Today the NYTimes published an article about one of my favorite dishes EVER. It's called, Thiebu Djen, and when it's done right, the flavors are like nothing you've ever had before. Typically served in a large, round communal platter, this dish is filled with delicious fried fish, chunks of perfectly cooked eggplant, yucca, tomato, onion and okra. The vegetables and flavored chili pastes are laid out over heaps of heavenly tasting 'broken' rice that has been simmered in the vegetable and fish juices and acquires a lovely redish brown hue. Served with bissap (from the Roselle plant, a species of hibiscus, also used as tea) and xooñ (the crunch scrapings from the bottom of the pot) this dish is a Senegalese classic. I could almost eat the entire platter on my own!
For some time I tried to mimic the fabulous meals cooked for me by various Senegalese cooks. I was never able to replicate the dish despite numerous attempts. Eventually I gave up, convinced that the rich, delicious flavor must have been attributed to copious amounts of MSG. Having read the NYTimes article I am now convinced that the key ingredient I have been missing all this time is the ete (dried large snail) or guedge (dried fish.) Ick! While I'm not *quite* ready to brave the unknown and simmer dried large snail with my rice, I would love to visit one of the restaurants listed in the article. If only Harlem weren't so far away!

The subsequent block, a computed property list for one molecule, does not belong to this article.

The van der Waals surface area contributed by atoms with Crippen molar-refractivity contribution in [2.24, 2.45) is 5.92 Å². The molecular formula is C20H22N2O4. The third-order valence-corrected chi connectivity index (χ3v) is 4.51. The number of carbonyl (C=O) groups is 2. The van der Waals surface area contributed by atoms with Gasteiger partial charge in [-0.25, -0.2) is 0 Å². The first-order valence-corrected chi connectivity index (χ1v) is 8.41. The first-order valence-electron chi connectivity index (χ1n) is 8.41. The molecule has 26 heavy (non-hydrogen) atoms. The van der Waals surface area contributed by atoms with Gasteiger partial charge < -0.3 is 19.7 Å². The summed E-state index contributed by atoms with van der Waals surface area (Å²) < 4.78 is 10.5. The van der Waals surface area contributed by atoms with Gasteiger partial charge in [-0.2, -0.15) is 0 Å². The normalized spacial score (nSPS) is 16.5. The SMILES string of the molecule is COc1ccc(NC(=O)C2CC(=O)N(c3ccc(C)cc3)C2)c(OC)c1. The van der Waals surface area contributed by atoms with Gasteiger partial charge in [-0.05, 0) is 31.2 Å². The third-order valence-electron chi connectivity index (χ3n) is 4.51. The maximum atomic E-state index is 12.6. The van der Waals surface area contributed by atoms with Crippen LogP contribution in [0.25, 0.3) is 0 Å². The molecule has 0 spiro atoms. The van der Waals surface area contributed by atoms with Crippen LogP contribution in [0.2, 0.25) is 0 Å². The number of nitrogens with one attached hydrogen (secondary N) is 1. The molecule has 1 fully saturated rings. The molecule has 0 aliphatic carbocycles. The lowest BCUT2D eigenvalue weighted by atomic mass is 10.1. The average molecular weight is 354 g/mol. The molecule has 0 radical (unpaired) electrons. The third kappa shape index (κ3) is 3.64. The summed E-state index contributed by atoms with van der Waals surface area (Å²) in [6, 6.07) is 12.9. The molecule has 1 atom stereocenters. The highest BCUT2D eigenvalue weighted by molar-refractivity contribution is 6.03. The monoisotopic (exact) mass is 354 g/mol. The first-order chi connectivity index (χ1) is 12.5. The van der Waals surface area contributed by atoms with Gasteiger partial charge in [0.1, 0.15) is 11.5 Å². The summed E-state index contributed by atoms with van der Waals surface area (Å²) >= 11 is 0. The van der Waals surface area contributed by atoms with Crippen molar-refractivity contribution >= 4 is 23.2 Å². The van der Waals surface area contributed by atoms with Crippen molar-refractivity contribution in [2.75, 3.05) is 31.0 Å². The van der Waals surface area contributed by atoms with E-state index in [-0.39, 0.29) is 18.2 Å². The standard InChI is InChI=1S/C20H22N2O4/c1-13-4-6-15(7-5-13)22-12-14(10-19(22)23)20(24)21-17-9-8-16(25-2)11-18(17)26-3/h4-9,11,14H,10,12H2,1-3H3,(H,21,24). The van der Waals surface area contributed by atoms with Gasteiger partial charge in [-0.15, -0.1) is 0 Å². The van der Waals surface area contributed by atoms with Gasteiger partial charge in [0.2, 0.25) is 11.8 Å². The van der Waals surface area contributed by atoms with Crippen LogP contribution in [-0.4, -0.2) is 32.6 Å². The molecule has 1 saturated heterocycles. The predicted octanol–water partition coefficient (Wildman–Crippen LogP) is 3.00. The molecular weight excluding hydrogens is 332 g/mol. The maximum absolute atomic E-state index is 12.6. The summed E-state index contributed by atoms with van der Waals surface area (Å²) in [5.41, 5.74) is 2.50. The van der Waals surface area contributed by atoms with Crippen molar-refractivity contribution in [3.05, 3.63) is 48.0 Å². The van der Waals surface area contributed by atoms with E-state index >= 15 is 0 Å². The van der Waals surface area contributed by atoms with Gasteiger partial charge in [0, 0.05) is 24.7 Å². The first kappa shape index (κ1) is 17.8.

Until then I'll just have to dream about Thiebu Djen...(that and all the fabulous French pastries also available in Dakar...mmmm...)